By Carla Zanoni
UPPER MANHATTAN — Ask anyone who lives above 155th Street and they will say the neighborhood is changing fast. High rents and pricey stores have brought new faces to what what was once a more socio-economically homogeneous stretch of Manhattan.
The People's Theatre Project recognized that change like that is often accompanied by fear, and launched a program in September 2010 called "Action Theatre/Teatro Acción" to deal with the issue. The program was designed to "foster dialogue between the white community and Latino community who live side by side in the Washington Heights and Inwood neighborhoods."
The result is "an original, interactive theatre event" titled "Let Me In! Déjame Entrar!," slated to open Feb. 10. The cast will kick off the three-night event at a cast party scheduled for Feb. 9, at Apt. 78.
The three-night run is a collaboration by the People's Theatre Project, the Theatre of the Oppressed NYC and 14 novice and professional actors from Upper Manhattan who worked together to create three bilingual plays "based on their own experiences of immigration and discrimination."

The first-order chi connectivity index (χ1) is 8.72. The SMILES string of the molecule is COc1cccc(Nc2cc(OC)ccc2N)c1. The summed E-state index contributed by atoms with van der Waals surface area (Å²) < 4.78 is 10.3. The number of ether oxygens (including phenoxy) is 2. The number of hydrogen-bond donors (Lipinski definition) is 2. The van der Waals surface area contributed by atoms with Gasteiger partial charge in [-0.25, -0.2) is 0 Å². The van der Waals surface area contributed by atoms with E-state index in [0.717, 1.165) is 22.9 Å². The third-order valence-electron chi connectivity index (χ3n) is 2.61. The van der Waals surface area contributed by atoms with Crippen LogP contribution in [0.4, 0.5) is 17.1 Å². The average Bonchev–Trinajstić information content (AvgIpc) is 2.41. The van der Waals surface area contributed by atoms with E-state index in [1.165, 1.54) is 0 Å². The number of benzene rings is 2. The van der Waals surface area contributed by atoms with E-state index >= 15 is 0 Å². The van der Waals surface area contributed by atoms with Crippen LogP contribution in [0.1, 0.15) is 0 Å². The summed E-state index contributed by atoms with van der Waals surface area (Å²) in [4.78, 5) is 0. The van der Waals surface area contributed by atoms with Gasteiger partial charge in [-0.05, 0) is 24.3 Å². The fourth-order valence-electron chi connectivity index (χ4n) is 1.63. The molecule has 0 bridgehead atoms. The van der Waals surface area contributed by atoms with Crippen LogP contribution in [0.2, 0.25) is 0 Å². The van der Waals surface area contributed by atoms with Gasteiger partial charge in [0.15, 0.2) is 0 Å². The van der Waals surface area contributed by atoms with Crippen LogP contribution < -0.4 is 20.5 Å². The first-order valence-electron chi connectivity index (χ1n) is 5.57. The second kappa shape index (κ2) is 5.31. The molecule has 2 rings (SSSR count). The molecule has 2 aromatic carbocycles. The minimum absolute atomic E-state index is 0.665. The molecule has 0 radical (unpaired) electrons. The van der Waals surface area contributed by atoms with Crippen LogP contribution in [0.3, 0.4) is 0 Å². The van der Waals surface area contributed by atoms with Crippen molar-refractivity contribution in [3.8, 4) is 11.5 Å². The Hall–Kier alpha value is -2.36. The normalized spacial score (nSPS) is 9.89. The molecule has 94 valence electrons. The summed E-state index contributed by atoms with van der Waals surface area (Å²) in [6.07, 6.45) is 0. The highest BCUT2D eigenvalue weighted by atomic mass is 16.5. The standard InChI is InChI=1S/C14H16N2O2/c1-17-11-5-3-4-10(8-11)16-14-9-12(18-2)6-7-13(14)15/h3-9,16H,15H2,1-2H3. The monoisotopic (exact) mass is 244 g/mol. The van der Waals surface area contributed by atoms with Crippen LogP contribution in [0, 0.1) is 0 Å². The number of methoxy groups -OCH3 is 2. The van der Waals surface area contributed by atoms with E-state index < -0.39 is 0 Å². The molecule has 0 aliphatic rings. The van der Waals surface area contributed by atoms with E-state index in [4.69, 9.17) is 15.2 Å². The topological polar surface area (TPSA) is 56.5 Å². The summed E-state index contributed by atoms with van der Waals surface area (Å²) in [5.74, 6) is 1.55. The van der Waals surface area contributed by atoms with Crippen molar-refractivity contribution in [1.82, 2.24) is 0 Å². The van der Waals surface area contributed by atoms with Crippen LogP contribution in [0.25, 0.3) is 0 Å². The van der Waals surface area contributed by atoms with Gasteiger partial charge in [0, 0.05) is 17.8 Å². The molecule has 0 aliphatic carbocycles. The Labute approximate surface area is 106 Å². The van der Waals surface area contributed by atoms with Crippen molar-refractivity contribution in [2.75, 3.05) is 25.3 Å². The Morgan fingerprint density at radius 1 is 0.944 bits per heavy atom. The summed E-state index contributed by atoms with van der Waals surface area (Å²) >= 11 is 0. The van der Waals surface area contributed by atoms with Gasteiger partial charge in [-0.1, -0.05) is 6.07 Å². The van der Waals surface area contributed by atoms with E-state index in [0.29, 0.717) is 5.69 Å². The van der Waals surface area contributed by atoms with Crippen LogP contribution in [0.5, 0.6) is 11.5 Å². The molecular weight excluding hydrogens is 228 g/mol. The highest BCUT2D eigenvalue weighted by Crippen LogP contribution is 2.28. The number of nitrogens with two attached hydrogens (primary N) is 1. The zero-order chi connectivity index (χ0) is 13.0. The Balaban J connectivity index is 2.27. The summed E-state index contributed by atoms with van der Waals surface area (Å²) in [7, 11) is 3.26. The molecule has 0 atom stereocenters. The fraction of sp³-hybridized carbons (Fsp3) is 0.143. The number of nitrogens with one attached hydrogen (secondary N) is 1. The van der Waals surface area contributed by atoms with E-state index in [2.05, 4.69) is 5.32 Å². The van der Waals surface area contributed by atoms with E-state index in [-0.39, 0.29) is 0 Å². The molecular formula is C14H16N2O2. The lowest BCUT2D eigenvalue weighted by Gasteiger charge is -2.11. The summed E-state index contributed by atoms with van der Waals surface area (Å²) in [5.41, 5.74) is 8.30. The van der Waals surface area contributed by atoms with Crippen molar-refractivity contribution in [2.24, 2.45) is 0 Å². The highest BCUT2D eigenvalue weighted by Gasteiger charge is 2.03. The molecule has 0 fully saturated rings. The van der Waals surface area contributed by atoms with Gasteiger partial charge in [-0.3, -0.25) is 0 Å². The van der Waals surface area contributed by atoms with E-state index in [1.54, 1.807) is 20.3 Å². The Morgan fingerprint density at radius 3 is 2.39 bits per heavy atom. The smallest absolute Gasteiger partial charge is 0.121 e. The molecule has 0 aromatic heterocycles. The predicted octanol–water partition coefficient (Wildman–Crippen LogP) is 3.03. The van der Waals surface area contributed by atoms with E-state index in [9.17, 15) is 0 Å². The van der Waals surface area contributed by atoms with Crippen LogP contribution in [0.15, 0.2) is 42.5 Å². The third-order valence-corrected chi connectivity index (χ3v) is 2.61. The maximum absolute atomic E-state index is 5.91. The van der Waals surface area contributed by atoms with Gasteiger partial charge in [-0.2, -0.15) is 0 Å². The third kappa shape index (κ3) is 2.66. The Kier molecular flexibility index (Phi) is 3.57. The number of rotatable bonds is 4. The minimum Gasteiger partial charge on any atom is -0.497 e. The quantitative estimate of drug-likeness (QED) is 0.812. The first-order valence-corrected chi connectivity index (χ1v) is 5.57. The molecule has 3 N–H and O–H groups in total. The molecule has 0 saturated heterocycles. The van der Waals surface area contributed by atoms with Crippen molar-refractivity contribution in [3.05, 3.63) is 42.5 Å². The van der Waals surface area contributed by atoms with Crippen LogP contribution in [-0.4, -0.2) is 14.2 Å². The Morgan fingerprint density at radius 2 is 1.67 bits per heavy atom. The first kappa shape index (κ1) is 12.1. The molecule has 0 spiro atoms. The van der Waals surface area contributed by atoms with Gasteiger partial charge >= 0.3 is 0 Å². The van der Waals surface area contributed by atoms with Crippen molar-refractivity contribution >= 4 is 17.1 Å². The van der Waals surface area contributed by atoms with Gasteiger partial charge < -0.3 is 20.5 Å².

According to the organizers, the three short plays will include a section where the audience will be invited onstage to brainstorm solutions to some of the problems portrayed in the plays.
Following the performances, theatergoers and actors will participate in a panel discussion with experts in the fields of immigration law and tenants' rights.
"Teatro Acción is like therapy for me," said Maria Aristy, an Upper Manhattan resident who emigrated from the Dominican Republic, in Spanish. "It's a program that fills a vacuum in our community. With the group, despite speaking the same language, I feel like I am with family."
For Matt Higgins, a founding member of the Manhattan-based improv group Centralia and an Action Theatre participant, the experience participating in the group has opened him to a new way of looking at Upper Manhattan and its residents.
"I get the opportunity to play with people from my Washington Heights/Inwood neighborhood in a way that reveals and begins to address social conditioning's stealthy and unhealthy effects on me," he said. "As I leave rehearsal and walk on Nagle Avenue toward Broadway, I feel more connected to my neighborhood and the people in it."
Admission to the three performances of "Let Me In! Déjame Entrar!" are "pay-what-you-wish."
Thursday, Feb. 10, 7:30 p.m., YM&YWHA of Washington Heights and Inwood, 54 Nagle Ave.
Sunday, Feb. 13, 3 p.m., Manhattan Theatre Source, 177 Macdougal Street, #1.
Wednesday, Feb. 16, 7:30 p.m. Columbia University Alumni Auditorium, 650 West 168th Street.